The world is eerily quiet.

Car traffic, jet travel, institutions of all types, and commerce in general are all in uncharacteristic repose.  Much of the machinery of the world has ground to a halt, while our medical systems are in overdrive. 

For those who weren’t already clear on the fact that we are all in this together, this global pandemic – in which absolutely nobody is safe – might be the perfect teacher.

Empty bins at the Community Food Coop in Bellingham

This may be the most powerful teachable moment in modern history.  

(Teachable moment:  A time at which learning is potentiated.  A circumstance presented by the world that offers a special opportunity for insight.  A chance to make change.) 

Clearly our society does not operate as if we are all in this together.  While everyone is subject to the coronavirus, the shameful inequities in our health care system mean that while some are well cared for, while others will go bankrupt or die.  Millions who lack sufficient savings are being hard hit by something they had no choice about.  

Fairness has never been a predominant priority in our society.  Nor has anything resembling a comprehensive health care system.  Government aid often benefits businesses more than citizens. 

What could better bring these inequities to the forefront than a pandemic?

A drive-in testing center keeps viral transmission to a minimum

There is more to this current crisis than politics.  It is a human tragedy.  Families are losing loved ones.  The paychecks that keep many workers afloat aren’t arriving.  Health care professionals are both stretched and at elevated risk. Critical supplies are lacking.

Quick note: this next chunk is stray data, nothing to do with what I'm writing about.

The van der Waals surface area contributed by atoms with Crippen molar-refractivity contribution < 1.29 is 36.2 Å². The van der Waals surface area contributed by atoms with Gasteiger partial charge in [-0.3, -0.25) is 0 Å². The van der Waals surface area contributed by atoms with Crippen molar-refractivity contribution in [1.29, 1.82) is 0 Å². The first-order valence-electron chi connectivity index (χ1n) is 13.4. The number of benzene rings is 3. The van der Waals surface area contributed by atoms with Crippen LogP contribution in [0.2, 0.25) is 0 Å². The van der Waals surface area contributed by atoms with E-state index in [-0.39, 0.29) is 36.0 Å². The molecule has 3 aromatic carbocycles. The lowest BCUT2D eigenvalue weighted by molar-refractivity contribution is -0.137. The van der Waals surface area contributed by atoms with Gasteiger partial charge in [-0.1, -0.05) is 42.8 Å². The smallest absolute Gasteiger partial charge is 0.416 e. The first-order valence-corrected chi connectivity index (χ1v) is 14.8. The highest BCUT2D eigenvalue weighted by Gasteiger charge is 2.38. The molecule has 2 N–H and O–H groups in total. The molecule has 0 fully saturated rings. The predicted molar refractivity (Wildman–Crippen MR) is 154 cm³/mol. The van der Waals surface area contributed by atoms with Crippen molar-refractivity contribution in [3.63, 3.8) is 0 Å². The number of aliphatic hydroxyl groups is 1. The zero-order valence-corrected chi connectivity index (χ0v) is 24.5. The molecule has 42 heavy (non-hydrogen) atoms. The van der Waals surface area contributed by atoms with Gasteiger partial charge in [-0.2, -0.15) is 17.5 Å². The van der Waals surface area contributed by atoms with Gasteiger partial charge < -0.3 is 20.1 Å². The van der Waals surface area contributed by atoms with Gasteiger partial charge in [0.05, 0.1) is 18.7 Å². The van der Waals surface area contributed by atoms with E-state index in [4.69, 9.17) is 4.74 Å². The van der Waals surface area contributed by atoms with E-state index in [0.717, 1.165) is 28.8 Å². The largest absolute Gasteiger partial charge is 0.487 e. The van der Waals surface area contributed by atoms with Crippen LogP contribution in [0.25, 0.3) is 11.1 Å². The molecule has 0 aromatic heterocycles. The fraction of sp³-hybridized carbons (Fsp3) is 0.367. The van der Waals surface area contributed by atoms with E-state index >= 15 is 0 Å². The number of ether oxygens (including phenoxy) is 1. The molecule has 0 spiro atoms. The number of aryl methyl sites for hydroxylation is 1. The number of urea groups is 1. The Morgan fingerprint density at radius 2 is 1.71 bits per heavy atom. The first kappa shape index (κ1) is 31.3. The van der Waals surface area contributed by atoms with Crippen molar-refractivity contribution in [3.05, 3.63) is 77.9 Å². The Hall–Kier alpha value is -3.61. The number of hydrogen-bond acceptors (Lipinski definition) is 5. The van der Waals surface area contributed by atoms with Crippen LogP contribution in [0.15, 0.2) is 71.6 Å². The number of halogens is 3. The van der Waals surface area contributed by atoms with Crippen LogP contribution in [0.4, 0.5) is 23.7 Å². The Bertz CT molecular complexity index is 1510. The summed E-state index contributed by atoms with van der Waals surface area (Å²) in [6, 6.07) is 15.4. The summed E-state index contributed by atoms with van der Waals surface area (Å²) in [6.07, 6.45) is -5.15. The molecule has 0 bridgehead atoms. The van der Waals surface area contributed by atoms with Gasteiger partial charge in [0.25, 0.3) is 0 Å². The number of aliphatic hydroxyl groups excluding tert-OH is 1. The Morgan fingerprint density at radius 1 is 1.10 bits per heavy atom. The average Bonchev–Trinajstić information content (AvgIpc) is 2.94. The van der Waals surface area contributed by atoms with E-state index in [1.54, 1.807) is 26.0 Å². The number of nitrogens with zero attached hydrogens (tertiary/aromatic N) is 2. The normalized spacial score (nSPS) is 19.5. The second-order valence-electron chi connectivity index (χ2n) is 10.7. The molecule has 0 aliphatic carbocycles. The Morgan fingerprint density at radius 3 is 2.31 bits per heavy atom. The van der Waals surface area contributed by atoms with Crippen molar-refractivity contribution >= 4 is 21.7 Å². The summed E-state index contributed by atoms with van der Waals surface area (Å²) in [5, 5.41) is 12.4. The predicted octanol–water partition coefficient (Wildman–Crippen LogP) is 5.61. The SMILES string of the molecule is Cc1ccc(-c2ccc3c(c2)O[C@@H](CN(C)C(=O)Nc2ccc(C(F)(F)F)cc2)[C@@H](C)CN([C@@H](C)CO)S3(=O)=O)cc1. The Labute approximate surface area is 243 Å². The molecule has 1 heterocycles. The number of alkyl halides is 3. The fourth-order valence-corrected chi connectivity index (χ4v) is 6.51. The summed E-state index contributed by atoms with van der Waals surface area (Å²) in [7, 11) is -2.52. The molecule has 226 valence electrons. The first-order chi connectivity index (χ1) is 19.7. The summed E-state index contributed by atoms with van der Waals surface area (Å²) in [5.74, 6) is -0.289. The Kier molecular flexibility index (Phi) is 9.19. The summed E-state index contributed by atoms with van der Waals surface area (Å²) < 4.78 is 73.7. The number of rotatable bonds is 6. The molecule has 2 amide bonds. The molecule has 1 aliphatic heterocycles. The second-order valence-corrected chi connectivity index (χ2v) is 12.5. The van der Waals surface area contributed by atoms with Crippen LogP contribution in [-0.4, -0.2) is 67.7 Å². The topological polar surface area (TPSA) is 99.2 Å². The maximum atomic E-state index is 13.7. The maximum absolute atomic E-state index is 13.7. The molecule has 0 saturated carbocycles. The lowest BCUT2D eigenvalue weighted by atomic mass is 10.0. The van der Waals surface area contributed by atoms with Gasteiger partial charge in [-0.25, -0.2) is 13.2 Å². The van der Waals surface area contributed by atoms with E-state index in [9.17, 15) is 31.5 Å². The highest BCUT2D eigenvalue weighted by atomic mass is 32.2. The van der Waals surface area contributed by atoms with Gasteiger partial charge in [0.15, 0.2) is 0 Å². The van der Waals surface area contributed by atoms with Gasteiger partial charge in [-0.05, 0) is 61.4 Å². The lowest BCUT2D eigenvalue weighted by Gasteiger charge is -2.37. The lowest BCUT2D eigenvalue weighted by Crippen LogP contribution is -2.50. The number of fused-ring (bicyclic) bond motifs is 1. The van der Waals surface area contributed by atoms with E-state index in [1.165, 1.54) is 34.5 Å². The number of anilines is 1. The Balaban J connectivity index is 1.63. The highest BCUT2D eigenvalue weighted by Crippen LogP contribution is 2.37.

In the midst of a crisis, those hardest hit struggle for simple survival.  Yet there are millions of creative and capable people idled – but not disabled – by the virus.  No doubt this is a great time to catch up on reading, finish projects, clean the house.  But what if we somehow put our brains to work to create a new set of norms?  What if a new and better normal rose out of the disarray of our economy?

Many of us are already working to establish new norms.  We have activists to thank for nearly every freedom and benefit that modern society offers us… yet there is still a vast separation between the current world and one manifesting equity and sustainability.  I suggest we spend some of our quarantine time addressing this separation. 

My fellow climate activists are rightly asking why the climate collapse hasn’t gotten the same worldwide attention as the COVID-19 virus.  Both are urgent and life-threatening global crises.  The key difference lies in urgency.  The COVID virus is in your face – literally.  We can’t postpone addressing the pandemic the way we can the climate.  Unfortunately, long-range thinking – like fairness and comprehensive health care – has never been our priority.

There are interesting overlaps between the pandemic and the climate crisis.  Reduced economic activity means reduced emissions, which is, well, like a breath of fresh air.  Plummeting oil prices may tempt people to use more fuel… but they also help to undermine the return on petrochemical investment.  Getting jets out of the air substantially reduces our carbon output.  Since we already have overwhelming reasons to wean ourselves from fossil fuels, perhaps this shutdown can accelerate our overdue shift to renewables.

Thus the teachable moment:  It is possible for the post COVID-19 world to chug back into motion and simply fall back into its former patterns.  But another world is possible.